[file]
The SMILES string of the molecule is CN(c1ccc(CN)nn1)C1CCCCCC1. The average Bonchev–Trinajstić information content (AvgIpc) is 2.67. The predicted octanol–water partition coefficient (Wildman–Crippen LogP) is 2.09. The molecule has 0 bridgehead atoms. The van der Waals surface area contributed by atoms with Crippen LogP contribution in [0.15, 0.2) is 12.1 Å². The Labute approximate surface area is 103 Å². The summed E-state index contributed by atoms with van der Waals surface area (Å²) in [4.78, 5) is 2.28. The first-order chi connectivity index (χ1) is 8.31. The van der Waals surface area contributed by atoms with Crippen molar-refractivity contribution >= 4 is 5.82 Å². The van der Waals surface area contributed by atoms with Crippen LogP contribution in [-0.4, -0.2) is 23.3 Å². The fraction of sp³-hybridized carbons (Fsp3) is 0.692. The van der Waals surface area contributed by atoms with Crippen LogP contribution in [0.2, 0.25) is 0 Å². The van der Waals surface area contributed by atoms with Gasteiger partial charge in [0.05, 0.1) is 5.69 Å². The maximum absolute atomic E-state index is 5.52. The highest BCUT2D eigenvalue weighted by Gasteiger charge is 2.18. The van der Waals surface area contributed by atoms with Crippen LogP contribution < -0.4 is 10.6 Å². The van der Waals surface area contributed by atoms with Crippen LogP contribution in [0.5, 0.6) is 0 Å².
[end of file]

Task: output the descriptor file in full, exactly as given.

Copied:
The SMILES string of the molecule is CN(c1ccc(CN)nn1)C1CCCCCC1. The average Bonchev–Trinajstić information content (AvgIpc) is 2.67. The predicted octanol–water partition coefficient (Wildman–Crippen LogP) is 2.09. The molecule has 0 bridgehead atoms. The van der Waals surface area contributed by atoms with Crippen LogP contribution in [0.15, 0.2) is 12.1 Å². The Labute approximate surface area is 103 Å². The summed E-state index contributed by atoms with van der Waals surface area (Å²) in [4.78, 5) is 2.28. The first-order chi connectivity index (χ1) is 8.31. The van der Waals surface area contributed by atoms with Crippen molar-refractivity contribution >= 4 is 5.82 Å². The van der Waals surface area contributed by atoms with Crippen LogP contribution in [-0.4, -0.2) is 23.3 Å². The fraction of sp³-hybridized carbons (Fsp3) is 0.692. The van der Waals surface area contributed by atoms with Crippen LogP contribution in [0.2, 0.25) is 0 Å². The van der Waals surface area contributed by atoms with Gasteiger partial charge in [0.05, 0.1) is 5.69 Å². The maximum absolute atomic E-state index is 5.52. The highest BCUT2D eigenvalue weighted by Gasteiger charge is 2.18. The van der Waals surface area contributed by atoms with Crippen LogP contribution < -0.4 is 10.6 Å². The van der Waals surface area contributed by atoms with Crippen LogP contribution in [0.5, 0.6) is 0 Å².